Review: KISS “End of the Road Tour”


Photo via @kissonline Instagram

Quinn Kelly, Feature Editor

“Alright Chicago! You wanted the best! You’ve got the best! The hottest band in the world! KISS!” The words echoed through the stands and lawn of the Hollywood Casino Amphitheatre as the band members slowly descended from above the stage. This was the band’s second stop in Chicago on the “End of the Road Tour” and their final one ever, having played here since their debut at the Aragon Ballroom in 1974.

It might seem crazy for four men over the age of 60 to walk out onto a stage in six inch heels and black & white face paint to play heavy metal songs surrounded by pyrotechnics on an October night in Tinley Park. That’s because it is crazy. It’s the kind of crazy that has made KISS one of the most popular rock and roll bands in the world for nearly fifty years.

As a seventeen year old, I didn’t exactly fit in with the crowd in attendance to see the “hottest band in the world” fill the night with the spirit of rock and roll. As the son of a KISS superfan, who has seen the band roughly twenty times, being able to experience such an iconic band perform live was exhilarating beyond belief.

KISS opened the concert with the incredibly popular “Detroit Rock City” proving to the fans that they’re still capable of performing at a high level. The band featured two of the members of the original group, lead vocalist and rhythm guitarist Paul Stanley and legendary bassist and co-lead vocalist Gene Simmons.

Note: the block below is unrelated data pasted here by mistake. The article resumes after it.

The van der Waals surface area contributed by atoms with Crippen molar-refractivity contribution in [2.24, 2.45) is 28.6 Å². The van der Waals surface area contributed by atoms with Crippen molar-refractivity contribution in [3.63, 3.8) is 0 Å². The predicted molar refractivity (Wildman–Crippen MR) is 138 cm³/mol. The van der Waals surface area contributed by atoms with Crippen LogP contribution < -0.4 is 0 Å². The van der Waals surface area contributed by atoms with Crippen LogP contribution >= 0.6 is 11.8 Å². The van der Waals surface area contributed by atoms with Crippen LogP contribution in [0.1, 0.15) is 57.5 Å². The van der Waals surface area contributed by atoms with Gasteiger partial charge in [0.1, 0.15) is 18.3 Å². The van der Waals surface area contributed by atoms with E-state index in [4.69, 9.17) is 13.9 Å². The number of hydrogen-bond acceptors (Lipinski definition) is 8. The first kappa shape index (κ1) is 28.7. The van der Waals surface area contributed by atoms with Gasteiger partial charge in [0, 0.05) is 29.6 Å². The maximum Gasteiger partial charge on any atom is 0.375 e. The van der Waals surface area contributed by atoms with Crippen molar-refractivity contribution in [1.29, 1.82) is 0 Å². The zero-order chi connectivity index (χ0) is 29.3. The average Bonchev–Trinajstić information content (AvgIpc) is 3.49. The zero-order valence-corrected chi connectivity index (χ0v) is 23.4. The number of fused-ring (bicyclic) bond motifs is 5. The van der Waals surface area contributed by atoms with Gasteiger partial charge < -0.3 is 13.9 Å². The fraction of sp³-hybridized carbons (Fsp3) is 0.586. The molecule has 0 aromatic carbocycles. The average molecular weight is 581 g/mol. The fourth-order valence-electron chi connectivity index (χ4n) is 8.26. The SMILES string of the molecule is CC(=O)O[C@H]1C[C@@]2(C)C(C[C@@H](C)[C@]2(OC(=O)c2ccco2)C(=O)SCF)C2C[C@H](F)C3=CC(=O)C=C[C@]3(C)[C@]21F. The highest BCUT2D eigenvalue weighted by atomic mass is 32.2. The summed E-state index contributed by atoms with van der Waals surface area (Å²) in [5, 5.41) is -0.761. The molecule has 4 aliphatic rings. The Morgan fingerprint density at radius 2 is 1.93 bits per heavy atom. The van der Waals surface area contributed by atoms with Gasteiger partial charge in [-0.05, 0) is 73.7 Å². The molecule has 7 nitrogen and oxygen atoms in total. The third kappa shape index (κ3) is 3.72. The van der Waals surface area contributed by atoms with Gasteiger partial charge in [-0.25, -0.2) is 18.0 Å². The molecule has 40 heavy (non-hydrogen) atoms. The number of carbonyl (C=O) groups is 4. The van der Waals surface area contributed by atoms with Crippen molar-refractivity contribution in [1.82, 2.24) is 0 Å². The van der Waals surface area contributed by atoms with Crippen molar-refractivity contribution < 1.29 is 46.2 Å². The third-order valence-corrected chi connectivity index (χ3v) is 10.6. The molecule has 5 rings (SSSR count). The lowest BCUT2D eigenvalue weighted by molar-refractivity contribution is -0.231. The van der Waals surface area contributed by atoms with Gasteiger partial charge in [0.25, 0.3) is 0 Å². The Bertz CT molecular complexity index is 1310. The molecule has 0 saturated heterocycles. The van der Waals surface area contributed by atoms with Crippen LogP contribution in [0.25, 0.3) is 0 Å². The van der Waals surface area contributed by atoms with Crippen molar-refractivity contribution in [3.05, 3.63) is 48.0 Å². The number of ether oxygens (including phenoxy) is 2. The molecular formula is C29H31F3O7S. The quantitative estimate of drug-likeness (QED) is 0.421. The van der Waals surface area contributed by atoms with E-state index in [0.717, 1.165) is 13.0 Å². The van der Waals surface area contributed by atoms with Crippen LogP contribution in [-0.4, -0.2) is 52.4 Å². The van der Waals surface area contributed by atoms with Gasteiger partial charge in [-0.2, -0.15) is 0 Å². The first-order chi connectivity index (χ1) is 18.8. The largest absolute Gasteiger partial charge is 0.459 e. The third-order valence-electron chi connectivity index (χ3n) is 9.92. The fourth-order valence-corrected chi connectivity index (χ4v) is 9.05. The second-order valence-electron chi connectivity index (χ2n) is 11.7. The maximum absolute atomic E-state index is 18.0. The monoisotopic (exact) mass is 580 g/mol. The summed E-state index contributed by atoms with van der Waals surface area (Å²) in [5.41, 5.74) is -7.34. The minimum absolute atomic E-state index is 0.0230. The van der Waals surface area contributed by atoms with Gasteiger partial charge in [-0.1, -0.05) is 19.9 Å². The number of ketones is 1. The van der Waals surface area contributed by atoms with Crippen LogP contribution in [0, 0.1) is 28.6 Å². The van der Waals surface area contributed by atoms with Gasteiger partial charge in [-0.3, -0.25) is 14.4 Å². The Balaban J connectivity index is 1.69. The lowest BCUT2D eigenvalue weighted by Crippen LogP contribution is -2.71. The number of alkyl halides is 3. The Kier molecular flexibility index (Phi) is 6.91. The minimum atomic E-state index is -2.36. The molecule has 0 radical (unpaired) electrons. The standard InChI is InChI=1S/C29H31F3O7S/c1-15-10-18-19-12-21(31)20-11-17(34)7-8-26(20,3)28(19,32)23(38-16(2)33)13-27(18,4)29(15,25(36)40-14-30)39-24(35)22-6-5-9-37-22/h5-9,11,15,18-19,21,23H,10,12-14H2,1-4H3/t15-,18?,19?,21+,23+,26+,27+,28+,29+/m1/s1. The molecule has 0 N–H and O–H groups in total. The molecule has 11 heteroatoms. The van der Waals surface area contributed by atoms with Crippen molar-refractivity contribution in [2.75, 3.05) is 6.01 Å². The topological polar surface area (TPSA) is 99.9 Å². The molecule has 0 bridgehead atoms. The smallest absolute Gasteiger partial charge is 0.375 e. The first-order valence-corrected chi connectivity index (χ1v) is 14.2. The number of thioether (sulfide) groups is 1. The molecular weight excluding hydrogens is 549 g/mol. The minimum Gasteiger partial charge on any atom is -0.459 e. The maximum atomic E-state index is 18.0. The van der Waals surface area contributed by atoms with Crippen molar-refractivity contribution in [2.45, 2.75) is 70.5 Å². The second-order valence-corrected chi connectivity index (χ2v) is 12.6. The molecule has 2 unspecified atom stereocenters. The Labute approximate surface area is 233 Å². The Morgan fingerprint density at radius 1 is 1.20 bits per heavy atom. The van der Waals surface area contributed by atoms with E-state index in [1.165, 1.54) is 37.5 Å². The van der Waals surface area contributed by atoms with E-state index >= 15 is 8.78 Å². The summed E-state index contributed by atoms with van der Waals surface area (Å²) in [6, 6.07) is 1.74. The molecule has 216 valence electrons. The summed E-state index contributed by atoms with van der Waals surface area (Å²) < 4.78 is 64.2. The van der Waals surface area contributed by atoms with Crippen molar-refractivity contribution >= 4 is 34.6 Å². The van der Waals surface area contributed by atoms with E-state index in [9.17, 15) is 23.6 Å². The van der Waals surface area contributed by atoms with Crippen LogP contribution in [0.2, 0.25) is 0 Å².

Despite his old age and somewhat declining vocal talent, Stanley is still a fully capable performer. He introduced every song with encapsulating energy, and even ziplined out to a platform in the audience to perform, “Love Gun” and stayed out for the beginning of the 1979 classic, “I Was Made for Lovin’ You?”

Drummer Eric Singer and lead guitarist Tommy Thayer had impressive solos, but nobody commanded attention quite like Simmons. His abnormally long yet world famous tongue was a true spectacle and a staple of the KISS experience. 

Simmons also stole the show with vocals on “Calling Dr. Love”, a flaming sword display while singing “War Machine” and an engaging call & response with the audience paired with fake blood oozing from his mouth to lead into “God of Thunder.” At the age of 72, Simmons has kept the wild spirit that made him such a high profile rockstar at his peak.

KISS initially closed the concert at the end of “I Was Made for Lovin’ You” upon Stanley’s return to the stage, but fans knew they weren’t done. A piano was pulled onto the stage as the lights were out for Singer to play and sing “Beth” for an emotional and less exotic ballad that all fans could relate to. 

KISS closed the encore with “Rock ‘n’ Roll All Nite” as confetti sprayed all over the stage and the stands. The entire venue sang along, and soaked the moment in as it was the last time many of them would see the legendary band. 

Stanley gave the concert an appropriate ending, as he kissed all over the body of his guitar before he emphatically brought it to the ground, smashing it in two. After twirling the microphone, Stanley grabbed it and looked to the crowd, addressing them one last time as the lights went out.

“Chicago! We love you. Goodnight!